Wendy’s will open 700 ghost kitchens over the next five years in Canada, the U.S. and the U.K. through a partnership with operator Reef Kitchens.
The announcement Wednesday follows a test of eight Reef units in Canada, and is part of an ambitious global development plan for the Dublin, Ohio-based burger chain that includes eased financial requirements for prospective franchisees and a new $100 million development fund.
Wendy’s expects to have about 50 delivery-only Reef units up and running by the end of this year, with the remaining 650 spread evenly across the ensuing four years. It will open the kitchens in urban areas, where the brand remains “dramatically underpenetrated,” said CEO Todd Penegor on the chain’s second quarter earnings call Wednesday.
Average unit volumes for the ghost kitchens will be lower than a traditional Wendy’s, at about $500,000 or $1 million annually, Penegor said. Reef will act as a franchisee and will cover the cost of staffing and training and setting up the pod-like units that are mostly located in parking lots.
"The good news is, we've got a higher royalty rate, in the U.S. almost 6%, 5.5% in the U.K.," Penegor said. "So even though there's a little bit lower sales dollars coming out of those vessels, we got a nice healthy economic return."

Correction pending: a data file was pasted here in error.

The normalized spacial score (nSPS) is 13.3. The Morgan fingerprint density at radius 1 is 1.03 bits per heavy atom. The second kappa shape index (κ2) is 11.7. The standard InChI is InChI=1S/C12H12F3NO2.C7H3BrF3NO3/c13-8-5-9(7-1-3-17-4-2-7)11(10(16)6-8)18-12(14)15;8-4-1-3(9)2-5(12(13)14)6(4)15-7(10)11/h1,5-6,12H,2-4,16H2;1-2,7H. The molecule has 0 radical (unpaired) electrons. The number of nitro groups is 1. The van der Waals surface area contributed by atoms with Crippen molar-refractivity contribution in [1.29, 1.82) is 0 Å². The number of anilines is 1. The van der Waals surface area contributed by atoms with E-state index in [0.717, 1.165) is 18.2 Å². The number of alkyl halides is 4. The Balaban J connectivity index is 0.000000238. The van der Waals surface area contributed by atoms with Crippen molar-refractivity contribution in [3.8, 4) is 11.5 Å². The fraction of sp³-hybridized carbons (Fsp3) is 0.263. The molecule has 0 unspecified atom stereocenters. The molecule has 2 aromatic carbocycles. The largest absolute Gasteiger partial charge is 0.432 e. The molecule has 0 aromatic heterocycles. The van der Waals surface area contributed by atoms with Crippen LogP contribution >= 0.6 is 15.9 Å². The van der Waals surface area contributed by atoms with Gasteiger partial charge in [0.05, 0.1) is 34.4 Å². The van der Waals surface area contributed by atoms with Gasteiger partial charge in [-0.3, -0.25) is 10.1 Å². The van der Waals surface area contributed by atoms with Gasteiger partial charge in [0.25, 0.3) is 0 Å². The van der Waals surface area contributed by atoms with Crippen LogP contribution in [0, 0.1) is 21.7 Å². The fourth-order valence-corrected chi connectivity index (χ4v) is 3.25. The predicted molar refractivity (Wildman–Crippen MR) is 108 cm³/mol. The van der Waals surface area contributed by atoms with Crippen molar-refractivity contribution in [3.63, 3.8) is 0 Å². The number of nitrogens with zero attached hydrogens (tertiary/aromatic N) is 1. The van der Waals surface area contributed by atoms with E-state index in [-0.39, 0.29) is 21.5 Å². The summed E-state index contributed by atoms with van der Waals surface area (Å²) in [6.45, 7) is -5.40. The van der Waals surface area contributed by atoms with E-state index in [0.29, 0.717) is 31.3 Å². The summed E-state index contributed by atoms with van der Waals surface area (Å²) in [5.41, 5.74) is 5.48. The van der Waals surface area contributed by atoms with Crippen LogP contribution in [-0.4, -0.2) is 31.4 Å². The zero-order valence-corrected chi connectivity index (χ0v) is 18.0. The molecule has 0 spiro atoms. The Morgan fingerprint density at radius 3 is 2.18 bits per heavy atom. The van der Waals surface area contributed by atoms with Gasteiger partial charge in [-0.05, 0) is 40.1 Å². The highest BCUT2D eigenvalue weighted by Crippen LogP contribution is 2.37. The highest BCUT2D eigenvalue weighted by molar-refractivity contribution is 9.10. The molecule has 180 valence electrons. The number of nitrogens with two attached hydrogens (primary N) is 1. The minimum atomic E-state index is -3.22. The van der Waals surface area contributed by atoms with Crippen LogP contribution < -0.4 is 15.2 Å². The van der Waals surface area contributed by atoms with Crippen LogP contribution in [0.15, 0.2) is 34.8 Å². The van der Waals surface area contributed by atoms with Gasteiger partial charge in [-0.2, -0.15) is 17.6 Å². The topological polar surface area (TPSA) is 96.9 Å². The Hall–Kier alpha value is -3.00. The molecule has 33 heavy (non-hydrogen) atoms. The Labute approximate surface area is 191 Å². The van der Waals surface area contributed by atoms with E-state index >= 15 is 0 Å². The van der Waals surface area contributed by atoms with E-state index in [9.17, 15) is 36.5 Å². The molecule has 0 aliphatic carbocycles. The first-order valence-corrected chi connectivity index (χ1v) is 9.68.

The deal makes Wendy’s the largest chain in the U.S. to pursue ghost kitchens at such a large scale.
The 700 new outlets represent a big part of the chain’s five-year global development plans. It now expects to reach between 8,500 and 9,000 locations worldwide by 2025, up from a previously forecast 8,000. Wendy's had just over 6,800 stores at the end of 2020, meaning the additions would grow its footprint by about a third.
Wendy’s newly lowered requirements for franchisees should contribute to that growth. Prospective operators will now need to have a minimum net worth of at least $1 million and liquid assets of at least $500,000, down from $5 million and $2 million, respectively.
"At first blush, it looks like we're taking on a lot of risk," said CFO Gunther Plosch on the call. "I have to say, we studied the competition—we actually were too conservative and not competitive." The new, lower bar is "very much in line with what the rest of competition is doing," he said.
The chain also established a $100 million build-to-suit development fund, made possible with by a recent debt refinancing, in which it will put up 70% of the cost of new restaurants, with the franchisee covering the rest. That is expected to yield 80 to 90 new franchised locations between 2022 and 2025, the company said.
To make a return on the investment, the chain will raise royalty rates and rent for those locations, Plosch said.
Members help make our journalism possible. Become a Restaurant Business member today and unlock exclusive benefits, including unlimited access to all of our content. Sign up here.